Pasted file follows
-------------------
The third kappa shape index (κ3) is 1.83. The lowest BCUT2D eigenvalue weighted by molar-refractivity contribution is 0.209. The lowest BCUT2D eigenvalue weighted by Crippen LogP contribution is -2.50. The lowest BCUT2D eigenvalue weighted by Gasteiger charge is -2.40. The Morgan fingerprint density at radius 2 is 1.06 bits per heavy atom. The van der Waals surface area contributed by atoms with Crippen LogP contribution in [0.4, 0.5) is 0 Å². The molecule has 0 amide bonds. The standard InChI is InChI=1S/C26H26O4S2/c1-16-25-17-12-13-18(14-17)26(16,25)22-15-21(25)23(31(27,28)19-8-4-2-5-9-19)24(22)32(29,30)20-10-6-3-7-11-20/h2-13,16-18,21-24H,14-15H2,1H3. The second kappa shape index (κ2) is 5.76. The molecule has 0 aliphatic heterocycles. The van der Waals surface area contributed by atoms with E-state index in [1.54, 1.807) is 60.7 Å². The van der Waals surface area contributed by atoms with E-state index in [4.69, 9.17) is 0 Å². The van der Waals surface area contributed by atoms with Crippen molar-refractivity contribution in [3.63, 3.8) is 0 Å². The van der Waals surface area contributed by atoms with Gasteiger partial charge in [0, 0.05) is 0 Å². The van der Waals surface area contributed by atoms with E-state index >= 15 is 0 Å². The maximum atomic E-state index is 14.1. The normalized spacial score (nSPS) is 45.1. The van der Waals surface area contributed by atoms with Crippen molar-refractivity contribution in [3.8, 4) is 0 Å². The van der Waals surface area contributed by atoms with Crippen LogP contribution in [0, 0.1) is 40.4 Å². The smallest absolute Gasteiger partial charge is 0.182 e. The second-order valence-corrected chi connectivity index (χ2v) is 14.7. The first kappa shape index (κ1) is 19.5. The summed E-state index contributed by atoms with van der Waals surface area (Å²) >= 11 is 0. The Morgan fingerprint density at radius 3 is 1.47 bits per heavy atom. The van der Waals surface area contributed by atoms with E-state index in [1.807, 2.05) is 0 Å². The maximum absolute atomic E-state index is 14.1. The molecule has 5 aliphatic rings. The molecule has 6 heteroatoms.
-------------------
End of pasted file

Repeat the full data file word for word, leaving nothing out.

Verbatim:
The third kappa shape index (κ3) is 1.83. The lowest BCUT2D eigenvalue weighted by molar-refractivity contribution is 0.209. The lowest BCUT2D eigenvalue weighted by Crippen LogP contribution is -2.50. The lowest BCUT2D eigenvalue weighted by Gasteiger charge is -2.40. The Morgan fingerprint density at radius 2 is 1.06 bits per heavy atom. The van der Waals surface area contributed by atoms with Crippen LogP contribution in [0.4, 0.5) is 0 Å². The molecule has 0 amide bonds. The standard InChI is InChI=1S/C26H26O4S2/c1-16-25-17-12-13-18(14-17)26(16,25)22-15-21(25)23(31(27,28)19-8-4-2-5-9-19)24(22)32(29,30)20-10-6-3-7-11-20/h2-13,16-18,21-24H,14-15H2,1H3. The second kappa shape index (κ2) is 5.76. The molecule has 0 aliphatic heterocycles. The van der Waals surface area contributed by atoms with E-state index in [1.54, 1.807) is 60.7 Å². The van der Waals surface area contributed by atoms with E-state index in [4.69, 9.17) is 0 Å². The van der Waals surface area contributed by atoms with Crippen molar-refractivity contribution in [3.63, 3.8) is 0 Å². The van der Waals surface area contributed by atoms with Gasteiger partial charge in [0, 0.05) is 0 Å². The van der Waals surface area contributed by atoms with E-state index >= 15 is 0 Å². The maximum atomic E-state index is 14.1. The normalized spacial score (nSPS) is 45.1. The van der Waals surface area contributed by atoms with Crippen molar-refractivity contribution in [3.8, 4) is 0 Å². The van der Waals surface area contributed by atoms with Crippen LogP contribution in [0, 0.1) is 40.4 Å². The smallest absolute Gasteiger partial charge is 0.182 e. The second-order valence-corrected chi connectivity index (χ2v) is 14.7. The first kappa shape index (κ1) is 19.5. The summed E-state index contributed by atoms with van der Waals surface area (Å²) >= 11 is 0. The Morgan fingerprint density at radius 3 is 1.47 bits per heavy atom. The van der Waals surface area contributed by atoms with E-state index in [1.807, 2.05) is 0 Å². The maximum absolute atomic E-state index is 14.1. The molecule has 5 aliphatic rings. The molecule has 6 heteroatoms.